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Peter Sampson: Cold comfort

PUBLISHED: 15:59 23 November 2010 | UPDATED: 18:12 20 February 2013

Peter Sampson: Cold comfort

Peter Sampson: Cold comfort

In the globally warmed future we may look back nostalgically at bygone winters of snow, ice and sub zero temperatures, says Peter Sampson

In the globally warmed future we may look back nostalgically at bygone winters of snow, ice and sub zero temperatures, says Peter Sampson

Illustration by LUCY ROBERTS

Readers of a nervous disposition should turn over to another page now. What follows will send a chill up your spine and set your limbs to shivering. So be warned.
Ready? November has arrived (I did tell you) and the rough beast of winter is lurching over the horizon towards us, slavering icicles and fog and frost, hungry to make the roads treacherous with black ice and to freeze the pipes in the downstairs loo. After youve scraped the dried mud of a wet autumn from your wellies, going out to the garden at once convinces you its time to zip the Barbour up tight over three sweaters as the grass crackles underfoot, while trying to start the car in the morning too often produces whirring, whining noises from the starter motor, a dull thump and a string of despairing profanities.
The other day, to take my mind off the prospect of the coming winter, I dipped into a splendid book I came across recently. Its called The Little Book of Suffolk and its by local writer Carol Twinch, whos collected just about every conceivable fact, story and legend to do with the county and put them together in a way thats both informative and lively. (Did you know that the prosecuting counsel at both of the Peasenhall murder trials was a son of Charles Dickens? Or that the Orwell Bridge is in fact two bridges side by side? And Id never heard of the earthquake, 5.2 on the Richter Scale, that hit Ipswich in 1844 and did damage all the way out to Framlingham.)

Since those days, weve become so snugly comfortable in our centrally heated TV rooms when did you last have chilblains? that everybody throws a hissy-fit each time we get a couple of inches of snow.

By chance, the first pages I opened describe what happened to Suffolk in that infamous winter of 1946-47. It was enough to freeze the blood.
The whole business started in December 1946 and in February 1947 snow fell on every day except two. Beccles had 15ft deep drifts of the light, powdery stuff, the Waveney was solid with ice a foot thick and cars were able to drive across Oulton Broad on the ice. Temperatures never rose above 5C for the whole month. Pack ice threatened to block the Channel as blizzards raged everywhere. Potatoes froze and were ruined in the clamps and some farmers resorted to pneumatic drills to get their root crops up.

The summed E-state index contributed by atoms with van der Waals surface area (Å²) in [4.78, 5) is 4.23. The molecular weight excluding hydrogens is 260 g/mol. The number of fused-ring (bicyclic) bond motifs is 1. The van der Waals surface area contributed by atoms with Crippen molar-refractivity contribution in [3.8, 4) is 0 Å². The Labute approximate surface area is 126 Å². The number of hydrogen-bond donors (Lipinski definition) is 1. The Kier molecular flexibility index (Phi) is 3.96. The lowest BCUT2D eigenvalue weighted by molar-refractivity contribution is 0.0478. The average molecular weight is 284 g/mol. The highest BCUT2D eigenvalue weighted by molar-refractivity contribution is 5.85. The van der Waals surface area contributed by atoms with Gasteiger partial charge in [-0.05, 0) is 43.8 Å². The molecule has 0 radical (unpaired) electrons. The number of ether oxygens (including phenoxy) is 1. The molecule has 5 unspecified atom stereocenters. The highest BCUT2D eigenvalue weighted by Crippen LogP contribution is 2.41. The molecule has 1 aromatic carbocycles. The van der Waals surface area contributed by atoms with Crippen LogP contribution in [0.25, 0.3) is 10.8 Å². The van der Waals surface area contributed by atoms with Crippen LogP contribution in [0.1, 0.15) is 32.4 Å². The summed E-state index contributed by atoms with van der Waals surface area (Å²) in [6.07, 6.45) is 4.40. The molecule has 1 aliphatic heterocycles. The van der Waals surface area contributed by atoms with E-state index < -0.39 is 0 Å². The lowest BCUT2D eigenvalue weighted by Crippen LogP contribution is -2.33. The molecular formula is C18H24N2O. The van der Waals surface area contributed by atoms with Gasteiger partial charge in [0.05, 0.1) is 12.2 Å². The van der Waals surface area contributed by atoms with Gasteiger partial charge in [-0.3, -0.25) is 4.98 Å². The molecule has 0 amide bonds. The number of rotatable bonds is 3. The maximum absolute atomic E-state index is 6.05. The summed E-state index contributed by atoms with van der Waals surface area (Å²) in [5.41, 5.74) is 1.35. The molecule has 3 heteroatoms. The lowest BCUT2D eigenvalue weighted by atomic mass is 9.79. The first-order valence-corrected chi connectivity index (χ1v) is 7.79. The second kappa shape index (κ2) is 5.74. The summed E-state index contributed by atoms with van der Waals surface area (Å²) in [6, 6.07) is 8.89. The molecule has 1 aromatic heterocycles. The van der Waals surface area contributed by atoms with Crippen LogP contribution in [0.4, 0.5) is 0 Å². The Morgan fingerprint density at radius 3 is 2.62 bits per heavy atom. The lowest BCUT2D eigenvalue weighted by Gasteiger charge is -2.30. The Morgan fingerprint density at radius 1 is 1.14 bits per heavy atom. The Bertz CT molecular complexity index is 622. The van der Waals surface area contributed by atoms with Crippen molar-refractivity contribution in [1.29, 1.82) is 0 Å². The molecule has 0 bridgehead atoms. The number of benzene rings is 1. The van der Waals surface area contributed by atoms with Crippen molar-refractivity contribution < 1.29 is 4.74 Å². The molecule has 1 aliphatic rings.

Everywhere, electricity was cut off for three hours in the morning and two in the afternoon because of the shortage of coal for the power stations (this was long before Sizewell and nuclear power came into existence), radio broadcasts were reduced and TV suspended altogether. Farm animals starved or were frozen to death; men were laid off work in their thousands.
Then, in March, when the thaw eventually did eventually arrive, it brought the worst gales for a century and 100 square miles of East Anglia and its wheat fields were flooded.
All this happened, of course, when the Second World War had only been over a few months. Things were hard enough for people without the weather playing its vicious tricks on a cold, exhausted and hungry populace. In addition, for years life in Suffolk had already been hard enough for those who worked in agriculture, as most Suffolk people still did in those days. This was a last twist of the knife.
So 1946-47 was a real winter. Even the cold of the 1962-3 season didnt cause anything like such havoc, if only because food and coal and decent housing were rather more available by then.
Since those days, weve become so snugly comfortable in our centrally heated TV rooms when did you last have chilblains? that everybody throws a hissy-fit each time we get a couple of inches of snow. The authorities leap into hasty action at the first whisper of a denuded anticline, whatever that may be, and issue menacing warnings about the impending weather, while the TV people in Norwich issue desperate pleas for us to send them our photos and films whenever theres a frosty field or snow-sprinkled road junction anywhere in East Anglia.
Still, I suppose wed better get any excitement we can out of winters while we still have them. With global warming gathering pace, the future wont have winters.
Instead, our coastal Sandlings will have spread across the whole county to link up with Newmarket Heath in one arid stretch that only a camel could find congenial. In Bury, the Angel Hotel and the abbey ruins will be half hidden under drifting sand dunes, the deep lane down to Flatford Mill will be purple with bougainvillea and therell be mango and jacaranda trees in Lavenham market place. Dates and figs will crowd our gardens rather than clematis, while water will be ferried in from the Lake District by mule train once a week for distribution to the patient queues of people with buckets.
Fearsome stories of snow and ice in Suffolk will make us sigh nostalgically for the good old midwinter days.
By the way, theres an unexpected but rather comforting footnote to the distress of that post-war winter. In June 1947, only three months or so after the winters horrors, temperatures reached 90F/32C and there were 280 hours of sunshine in August that year.
Winter may be almost here but theres hope yet. Cheer up.


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